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The day the music died!
Aabhas Sharma in New Delhi |
April 19, 2008
Ishani Sharma has a fetish for music and spends hours talking to her best friends about the latest music shows -- on India's entertainment channels. In class with her, Rajat Rastogi and Alpana Mohan prefer non-music talent hunts -- which they watch on the music channels.
In television's topsy-turvy world, the general entertainment channels (and the news channels) seem to spend inordinate time airing music and musical talent even as the music channels themselves seem to get their bursts of eyeball-adrenalin from hardcore reality shows that have nothing to do with music but everything to do with manipulation, backbiting, tough-as-nails competition and an edgy, in-your-face attitude that might be more suited to -- you guessed it -- your favourite entertainment channel.
And yet, music isn't in short supply. Only, it doesn't appear to be on the music channels any more. So, does that spell the end of the music channels in India?
Vikas Verma would hope not. As head of the music and entertainment channels at INX Media, he says he's overjoyed by how things have unfolded in the last few months. Within months of its launch, 9XM, the group's music channel, has garnered impressive ratings and become the number one channel in the genre. Of course, this is what he says.
Ask the average teenager what they think of 9XM and you are more likely to be asked back: 'What's that?' 9XM's visibility is low, its reach limited. But what it does have as a 'music channel', Verma says, is the old jukebox format.
"I am happy that we have lived up to the promise of our brand name, and that is music," he picks on the competition.
Of course, he's right. MTV's biggest property is Roadies, a non-music show; Channel V's fashion-based bestseller Get Gorgeous pulls in the eyeballs as well as the revenue, and has nothing to do with music. Clearly, music channels are music channels no more.
MTV and Channel V would beg to differ, perhaps because the sound of money is music to their auditors' ears.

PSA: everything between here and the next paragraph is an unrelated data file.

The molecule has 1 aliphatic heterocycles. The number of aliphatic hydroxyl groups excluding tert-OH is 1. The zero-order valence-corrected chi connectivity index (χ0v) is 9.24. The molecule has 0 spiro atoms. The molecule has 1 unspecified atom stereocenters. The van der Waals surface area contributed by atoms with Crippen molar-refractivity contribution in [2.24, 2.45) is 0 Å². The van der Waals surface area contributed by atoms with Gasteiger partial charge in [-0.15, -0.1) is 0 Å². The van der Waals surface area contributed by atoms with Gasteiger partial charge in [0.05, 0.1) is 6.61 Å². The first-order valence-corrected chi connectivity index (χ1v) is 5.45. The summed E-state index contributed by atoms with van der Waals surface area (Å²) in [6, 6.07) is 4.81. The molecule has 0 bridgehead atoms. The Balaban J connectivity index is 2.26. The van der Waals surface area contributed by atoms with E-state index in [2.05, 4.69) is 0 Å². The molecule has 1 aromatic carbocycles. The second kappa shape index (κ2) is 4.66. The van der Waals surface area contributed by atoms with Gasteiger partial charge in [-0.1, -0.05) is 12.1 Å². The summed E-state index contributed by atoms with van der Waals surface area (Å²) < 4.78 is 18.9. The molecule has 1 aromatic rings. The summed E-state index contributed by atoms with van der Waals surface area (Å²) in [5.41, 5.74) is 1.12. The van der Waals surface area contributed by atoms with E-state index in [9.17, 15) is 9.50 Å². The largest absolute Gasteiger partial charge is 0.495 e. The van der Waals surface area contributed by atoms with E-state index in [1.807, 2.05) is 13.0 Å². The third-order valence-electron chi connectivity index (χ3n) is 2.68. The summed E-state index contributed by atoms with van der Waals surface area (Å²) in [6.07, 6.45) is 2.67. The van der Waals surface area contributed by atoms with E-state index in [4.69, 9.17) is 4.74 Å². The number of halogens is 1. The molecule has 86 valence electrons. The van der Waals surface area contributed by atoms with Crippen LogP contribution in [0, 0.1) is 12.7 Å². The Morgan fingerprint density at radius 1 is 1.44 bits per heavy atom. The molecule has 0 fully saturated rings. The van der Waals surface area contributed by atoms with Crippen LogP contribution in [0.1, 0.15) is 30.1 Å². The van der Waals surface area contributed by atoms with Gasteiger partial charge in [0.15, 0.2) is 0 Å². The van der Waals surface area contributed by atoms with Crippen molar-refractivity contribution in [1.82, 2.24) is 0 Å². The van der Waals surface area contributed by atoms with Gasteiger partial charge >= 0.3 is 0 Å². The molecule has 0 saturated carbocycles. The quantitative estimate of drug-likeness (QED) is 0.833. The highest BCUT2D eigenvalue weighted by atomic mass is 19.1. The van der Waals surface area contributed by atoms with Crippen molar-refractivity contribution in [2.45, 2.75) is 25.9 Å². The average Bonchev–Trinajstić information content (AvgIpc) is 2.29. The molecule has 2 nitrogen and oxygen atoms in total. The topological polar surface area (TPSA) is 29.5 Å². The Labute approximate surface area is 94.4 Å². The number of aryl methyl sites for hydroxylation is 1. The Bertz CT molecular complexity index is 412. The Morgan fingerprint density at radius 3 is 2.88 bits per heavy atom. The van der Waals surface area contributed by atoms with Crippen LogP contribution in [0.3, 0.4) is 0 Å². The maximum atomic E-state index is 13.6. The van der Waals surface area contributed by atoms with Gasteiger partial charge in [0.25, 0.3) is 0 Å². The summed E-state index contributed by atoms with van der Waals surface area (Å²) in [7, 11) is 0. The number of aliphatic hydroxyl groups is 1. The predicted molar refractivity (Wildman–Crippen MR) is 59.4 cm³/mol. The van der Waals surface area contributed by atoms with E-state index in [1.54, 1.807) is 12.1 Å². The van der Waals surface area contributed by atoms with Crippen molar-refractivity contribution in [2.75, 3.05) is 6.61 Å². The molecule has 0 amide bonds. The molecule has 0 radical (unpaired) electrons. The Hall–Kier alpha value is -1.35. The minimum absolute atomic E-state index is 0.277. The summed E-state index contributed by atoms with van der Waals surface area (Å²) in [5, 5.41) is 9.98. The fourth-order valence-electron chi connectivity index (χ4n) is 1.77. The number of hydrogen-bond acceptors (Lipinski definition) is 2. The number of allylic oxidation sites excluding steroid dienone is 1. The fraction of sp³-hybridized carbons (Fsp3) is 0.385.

"Audience tastes and preferences have changed," Ashish Patil, general manager-content, MTV India, is defensive, "and we are catering to what they want."
"The spectrum of entertainment has broadened," Saurabh Kanwar, content head at Channel V, chips in, adding, "Fashion or lifestyle have a lot of entertainment quotient."
They are both adamant that music is at the heart of everything they do. (Oh yeah -- then why can't we see or hear it?) MTV says over 80 per cent of its content is music, and Channel V pegs it even higher. That may be because of the repeated promos from Bollywood films that are aired tirelessly -- but is that original content?
Media analysts laugh when asked about the absence of original music content on these channels. "It costs a lot of money to buy music," they point out, "while promos earn these channels money."
It's true the music channels have a complicated relationship with licensing bodies such as the Indian Performing Rights Society. Channel V's Kanwar suggests, "It would be better if there was a single window where we could pay to acquire music rights."
The rights issue and the high cost of acquiring music is one of the principal reasons for the absence of full songs on music channels.
But experts say it is the advent of reality TV that has changed the viewing habits of audiences, and therefore the manner in which TV channels go about sourcing content.
According to Tarun Nigam, executive director, StarCom India (north), "The days of the old jukebox format won't garner too many eyeballs in the future and so the music channels have had to reinvent their strategy."
Since these channels are targeted at the youth, it's understandable why "adventure, fashion or talk about gizmos and gadgets is part of the programming of music channels."
Patil insists MTV's philosophy has always been to engage viewers in a hatke way.
"In the past, we have had music-based shows like Fully Faltoo or Cheetos Chat which had a humorous touch." A programme like Pidhu, which is a spoof on cricketer-turned-commentator Navjot Singh Sidhu, showcases songs, but with Sidhuisms (or, in this case, Pidhuisms) in between.
Channel V claims the music used for Get Gorgeous is rendered by unknown artistes, providing them with a platform for their talent.
But these are in lieu of such former properties as MTV Most Wanted, House Arrest on Channel V or Udham Singh's show that were all of them music-dominant. Even so, Patil argues there were shows like MTV Bakra. "We have always tried to weave in content in such a way that viewers are entertained," he says.
The other tectonic shift is in the loss of the relatively iconic status of music channel VJs. Malaika Arora, Ranvir Shorey and Vinay Pathak had a certain 'starry' quotient to them. Patil admits that although it wasn't a strategic decision, the channel wanted VJs to be people 'who are one of the audience'. So now MTV has Aayushman and ex-Roadie Bani anchoring shows like Wassup.
Diehard music buffs are annoyed that with little exception the music channels are devoted to filmi music. A possible reason for that could be the dearth of new talent (in this age of Indian Idol and Star Voice of India?).